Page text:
A liberal construction will be indulged to uphold the title of an Act of the Legislature. Brown v. State, 57 Tex.Cr.R. 269, 122 S.W. 565; Davis v. State, 88 Tex.Cr.R. 183, 225 S.W. 532; McCarthy v. State, 153 Tex.Cr.R. 149, 218 S.W.2d 190.
All provisions germane and incidental to, auxiliary of, having a mutual connection, or that in any way tend to effectuate the general purpose and scope of an Act are held to be comprehended thereby; and an Act with the phrase "An Act to prohibit" preceding the main subject as expressed in the caption is sufficient to embrace a provision in the body of the Act penalizing persons violating it and such is not obnoxious to the Texas Constitution. See English v. State, 7 Tex.App. 171, cited in Albrecht v. State, 8 Tex.App. 216; and in Floeck v. State, 34 Tex.Cr.R. 314, 30 S.W. 794, which notes that no penalty was indicated specially in the caption construed in the Albrecht case. Ex parte Mabry, 5 Tex.App. 93; Johnson v. Martin et al., 75 *232 Tex. 33, 12 S.W. 321; Texas Cent. R. Co. et al., v. Hannay-Frerichs & Co., Tex.Civ. App., 130 S.W. 250 at 253; Italia America Shipping Corporation v. Nelson, 323 Ill. 427, 154 N.E. 198 at 200; James v. State, 124 Ga. 72, 52 S.E. 295; Beauvoir Club v. State, 148 Ala. 643, 42 So. 1040; State v. Peyton, 234 Mo. 517, 137 S.W. 979; State v. Merchant, 48 Wash. 69, 92 P. 890. (See Ex parte Abrams, 56 Tex.Cr.R. 465, 120 S.W. 883; Mercer v. State, 111 Tex. Cr.R. 657, 13 S.W.2d 689; Mosier v. State, 90 Tex.Cr.R. 136, 234 S.W. 225; Watts v. State, 61 Tex.Cr.R. 364, 135 S.W. 585.)
Petitioner contends, however, that the declaration in the title that a violation is a public nuisance subject to injunction affirmatively manifests that the body of the Act did not contain a penal provision and that injunction and not a fine or imprisonment was the penalty. He cites in support of such contention Rotner v. State, 122 Tex.Cr.R. 309, 55 S.W.2d 98, where the penalty was changed in the body of the act amending Art. 1316, though the title gave notice that it was an act to amend said Article "further defining the offense of an attempt to commit arson."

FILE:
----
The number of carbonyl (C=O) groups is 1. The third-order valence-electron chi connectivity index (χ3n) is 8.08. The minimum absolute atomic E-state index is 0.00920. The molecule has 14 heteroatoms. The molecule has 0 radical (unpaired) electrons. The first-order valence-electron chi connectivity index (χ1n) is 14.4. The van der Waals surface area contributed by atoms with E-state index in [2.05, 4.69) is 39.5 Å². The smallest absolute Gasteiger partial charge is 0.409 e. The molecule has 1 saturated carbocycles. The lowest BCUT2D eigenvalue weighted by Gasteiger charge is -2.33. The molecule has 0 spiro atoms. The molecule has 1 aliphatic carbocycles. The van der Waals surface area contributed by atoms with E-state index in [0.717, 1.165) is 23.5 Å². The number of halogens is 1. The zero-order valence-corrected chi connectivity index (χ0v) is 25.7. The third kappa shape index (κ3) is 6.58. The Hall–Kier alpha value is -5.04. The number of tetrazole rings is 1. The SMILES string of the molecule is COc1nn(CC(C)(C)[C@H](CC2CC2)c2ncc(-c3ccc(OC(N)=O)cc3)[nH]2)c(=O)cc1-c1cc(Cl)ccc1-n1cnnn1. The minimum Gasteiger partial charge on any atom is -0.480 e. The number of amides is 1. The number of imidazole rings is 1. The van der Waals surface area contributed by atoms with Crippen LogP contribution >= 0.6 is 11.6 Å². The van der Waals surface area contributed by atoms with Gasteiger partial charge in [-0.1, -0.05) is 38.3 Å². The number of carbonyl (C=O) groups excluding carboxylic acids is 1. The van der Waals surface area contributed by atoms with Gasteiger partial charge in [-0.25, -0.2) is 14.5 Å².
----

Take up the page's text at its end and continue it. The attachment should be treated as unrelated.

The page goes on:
He also cites Gilbert v. State, 122 Tex. Cr.R. 542, 56 S.W.2d 880, where the penalty was changed without any notice of intention to do so in the caption. Also the petitioner cites the recent case of Ex parte Meyer, 172 Tex.Cr.R. 403, 357 S.W.2d 754.
The writer did not concur in the holding that the caption to the Election Code "affirmatively suggests that it contains no penal provision." However, in the title to the Election Code there was no recital that any act or conduct was to be prohibited, and the caption stated that the act was not to be construed as repealing or in any way affecting the legality of any penal provision of existing law.
We do not agree with the petitioner's contention that because of the reference therein to injunction the caption manifests that the Act did not prescribe a penal offense or that the authorities cited support such contention.
The second point of attack upon Art. 286a Vernon's Ann.P.C. is bottomed upon the allegation of the complaint that the petitioner herein acted as agent or employee of a corporation in offering automobiles for sale on Saturday June 22 and Sunday June 23, and the fourth point is that there was no evidence that the petitioner committed the act prohibited by the statute.
Neither of these grounds of attack is sustained. They relate to the form of the complaint and the sufficiency of the evidence respectively, neither of which is ground for attack upon the legality of the confinement of the petitioner by habeas corpus. See Ex parte Vaughan, 93 Tex. Cr.R. 112, 246 S.W. 373; Ex parte Sanders, 169 Tex.Cr.R. 107, 332 S.W.2d 332.